But his administration’s rhetoric has been tough — “we’ll keep our foot on the necks of BP” — and we already have numerous overhauls underway to the regulatory system for overseeing offshore drilling.

  4. Obama is hopelessly tone deaf when it comes to the public image aspect of being president.

    I have no doubt that behind the scenes, he IS busting his ass. But, going back to the health care debate, he doesn’t seem to understand that being a leader is not just about doing things; it also is about showing people that you are doing things.

    I’m not sure how much of a political nugget this is for the GOP, though. They’re the ones who spew nonsense about “drill, baby, drill.” Now they are going to bash Obama over this, and thus highlight the perils of offshore drilling? Hard to see them doing that.

    And also hard to see them turning into outraged environmentalists over the damage this spill has caused. This would be a much more potent political issue is this were a Republican president screwing up.

  5. I thought people want less government involvement in their lives?

    I mean, this is corporate America doing what it always has done…screw America.

    Now the Republicans are crying foul because Big Brother hasn’t jumped in with both feet?

    I just don’t get it.

    Why blame Obama? Who put BP in the Gulf of Mexico without any oversight?

    Who pushed for more off-shore drilling?

    I read something within the last week where Obama said he was going to hold BP to task and he was ripped for it. I mean, he can’t win, regardless what he does.

    This country is ridiculous.

  6. I just looked up “shameless” in the dictionary and saw a picture of Jeff Pearlman.

    Wasn’t Jeff Pearlman the guy who, just a few days ago, complained that American politics had devolved to sound bites and polarization? And now he says the Republican Party, and the 100,000,000 or so American adults who describe themselves as conservative or conservative-leaning, possess “evil intent” and pursue “evil deeds.” Totally shameless.

  7. I’m a little disappointed in how Obama has dealt with this. People are hurting and it is important for the President to give those people support.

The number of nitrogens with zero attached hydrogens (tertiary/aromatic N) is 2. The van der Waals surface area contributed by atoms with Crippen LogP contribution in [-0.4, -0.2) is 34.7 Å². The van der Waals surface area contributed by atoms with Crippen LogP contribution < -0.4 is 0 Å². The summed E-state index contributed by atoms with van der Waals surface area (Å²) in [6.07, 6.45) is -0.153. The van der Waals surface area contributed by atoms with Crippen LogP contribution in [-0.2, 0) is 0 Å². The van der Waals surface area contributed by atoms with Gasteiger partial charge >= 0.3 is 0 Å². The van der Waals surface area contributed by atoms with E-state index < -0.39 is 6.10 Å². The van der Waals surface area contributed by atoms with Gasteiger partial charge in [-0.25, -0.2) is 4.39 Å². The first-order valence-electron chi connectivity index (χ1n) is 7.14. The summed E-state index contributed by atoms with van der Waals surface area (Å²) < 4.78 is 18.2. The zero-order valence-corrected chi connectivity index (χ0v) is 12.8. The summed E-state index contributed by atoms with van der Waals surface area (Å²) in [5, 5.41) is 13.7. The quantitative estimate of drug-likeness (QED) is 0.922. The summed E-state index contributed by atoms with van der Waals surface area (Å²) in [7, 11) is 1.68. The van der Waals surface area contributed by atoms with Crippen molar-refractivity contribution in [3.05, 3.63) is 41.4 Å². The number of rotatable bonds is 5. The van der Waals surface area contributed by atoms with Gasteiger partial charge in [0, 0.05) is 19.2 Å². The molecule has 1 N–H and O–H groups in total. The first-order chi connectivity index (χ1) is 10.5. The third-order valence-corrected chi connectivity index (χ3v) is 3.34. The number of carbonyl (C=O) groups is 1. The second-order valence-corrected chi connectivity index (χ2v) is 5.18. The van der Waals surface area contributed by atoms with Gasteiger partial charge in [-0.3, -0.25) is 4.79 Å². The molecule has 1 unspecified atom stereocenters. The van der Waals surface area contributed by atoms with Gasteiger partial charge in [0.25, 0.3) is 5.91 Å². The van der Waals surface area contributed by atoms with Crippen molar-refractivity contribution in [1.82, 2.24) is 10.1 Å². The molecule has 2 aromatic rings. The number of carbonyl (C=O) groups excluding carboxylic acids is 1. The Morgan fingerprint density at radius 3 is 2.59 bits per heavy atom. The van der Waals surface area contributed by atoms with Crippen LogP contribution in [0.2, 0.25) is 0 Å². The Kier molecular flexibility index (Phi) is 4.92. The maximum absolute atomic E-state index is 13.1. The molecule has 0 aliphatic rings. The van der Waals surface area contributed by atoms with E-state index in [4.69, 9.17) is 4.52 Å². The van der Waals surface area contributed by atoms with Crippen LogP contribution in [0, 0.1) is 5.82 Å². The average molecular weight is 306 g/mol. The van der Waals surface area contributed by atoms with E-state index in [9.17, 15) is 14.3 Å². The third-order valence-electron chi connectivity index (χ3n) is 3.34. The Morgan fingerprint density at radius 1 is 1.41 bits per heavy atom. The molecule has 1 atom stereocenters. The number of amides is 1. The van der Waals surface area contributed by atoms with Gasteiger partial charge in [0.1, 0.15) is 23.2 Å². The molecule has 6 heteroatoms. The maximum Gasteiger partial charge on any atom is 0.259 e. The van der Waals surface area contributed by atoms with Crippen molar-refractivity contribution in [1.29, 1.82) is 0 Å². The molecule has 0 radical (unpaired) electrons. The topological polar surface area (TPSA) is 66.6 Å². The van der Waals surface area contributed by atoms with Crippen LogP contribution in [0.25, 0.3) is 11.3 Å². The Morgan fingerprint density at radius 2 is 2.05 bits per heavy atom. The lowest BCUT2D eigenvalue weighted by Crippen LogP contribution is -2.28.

Reality is I don’t know how much more impact he could have. The important part is letting the people know America cares about them.

  8. It’s strange because Obama’s leadership style seemed liked the polar opposite of this in his campaign. But that’s the problem with modern politics – it’s all about seeming to be something, rather than actually being it. It’s all about crafting an image and selling it. That’s always been there, I’m sure, but leaders like FDR, Churchill, Eisenhower and even JFK knew and believed they had to have substance behind their image. They believed in being Statesman. Todays pols are more and more only about crafting the image to get the power and the people be damned.

    Like others here, I’m sure his administration is doing all it can in the practical sense, and there probably isn’t much they can do at that. But I have to agree with you, Jeff, that the president’s absence from the scene is glaring and a big let down. Churchill and Roosevelt made incredible, inspiring speeches at the darkest times. Why can’t leaders do that anymore?

  9. I’ve got the answer…Obama needs to head to the Gulf and post a big banner, “Mission Accomplished.”

    It would serve the same effect as Bush’s grandstanding declaring the war in Iraq over.

    Me…just get the job done. To hell with the grandstanding.